Can we stop turning art into a competition?

RecordsIn “the turmoil” of the music business, pretty much everything had to be rethought. The old style of record production just wasn’t viable anymore. Bands don’t go to studio for a year on the record labels expense anymore. The record company don’t go and order million albums o their first print, no matter who you are these days. And the old trusted advertising channels just don’t deliver the same guaranteed success anymore. If you made it to the top ten in the past, you had made it. Now, the whole concept of top ten is bit vague… I mean what charts do you follow? The thing is, in the past the charts were decided on the basis of record sales in selected few representative shops. If you sold well in these shops, you could be in the charts even if you did not sell anywhere else. These shops were supposed to be a big secret, but do we in this day and age believe the major labels didn’t have this information?

Now day’s it is bit more complicated, we have iTunes charts, Amazon, Spotify, CD baby, Pandora, and still the physical shops. So who do we follow? I for one do not know who is in the so-called “charts” right know… So is the idea of charts becoming obsolete? I suppose in many way these days artists ticket sales is a better implication of their success.

But here’s my point, why do we feel the need to measure these things? Why do we feel the need to turn art so often in to a competition? Would it not be much more beneficial for the art itself if we forgot about the sales figures? And I know major labels always will think of the quick return on their investment, but as a true independent artists, the music I make today, will not make me any money tomorrow, not next week, not even next month. In many cases it takes years for the investment to pay off. Still I keep doing this because I love it. And I know so many other artists out there feel the same way.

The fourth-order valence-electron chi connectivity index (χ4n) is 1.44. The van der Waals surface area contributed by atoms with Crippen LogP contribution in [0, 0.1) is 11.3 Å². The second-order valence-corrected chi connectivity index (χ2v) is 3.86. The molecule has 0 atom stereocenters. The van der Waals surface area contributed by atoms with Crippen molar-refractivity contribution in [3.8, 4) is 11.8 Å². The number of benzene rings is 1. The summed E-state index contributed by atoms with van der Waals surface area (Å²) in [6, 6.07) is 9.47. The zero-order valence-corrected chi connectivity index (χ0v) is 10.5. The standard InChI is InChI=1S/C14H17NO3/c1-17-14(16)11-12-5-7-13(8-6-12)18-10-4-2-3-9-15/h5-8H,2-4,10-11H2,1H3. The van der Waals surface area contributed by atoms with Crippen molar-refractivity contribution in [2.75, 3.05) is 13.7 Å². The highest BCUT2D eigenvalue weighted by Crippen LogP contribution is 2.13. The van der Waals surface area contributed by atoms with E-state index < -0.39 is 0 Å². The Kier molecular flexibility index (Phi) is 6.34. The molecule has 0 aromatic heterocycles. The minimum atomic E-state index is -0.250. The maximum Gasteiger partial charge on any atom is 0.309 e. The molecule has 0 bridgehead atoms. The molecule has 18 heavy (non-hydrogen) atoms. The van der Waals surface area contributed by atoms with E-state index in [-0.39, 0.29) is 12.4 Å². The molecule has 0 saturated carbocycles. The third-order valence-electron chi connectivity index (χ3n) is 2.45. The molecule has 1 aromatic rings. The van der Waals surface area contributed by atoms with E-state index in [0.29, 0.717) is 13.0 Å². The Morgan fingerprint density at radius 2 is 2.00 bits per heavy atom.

It is the long tail that we are hoping will eventually pay us. If in ten years time one of your albums has done well, at the back of it the other albums will have sales as well. And in ten years time those royalties will be coming in regularly. The only thing us independent artists need to watch out is the middle man. So my advice is keep an eye who takes a cut out of your profits. Make sure they provide enough value in return for the service they provide to warrant their cut. And if not, cut them out. There is always a way to do this.


The author J.P. Kallio is a singer songwriter
To get EIGHT of his songs for free go HERE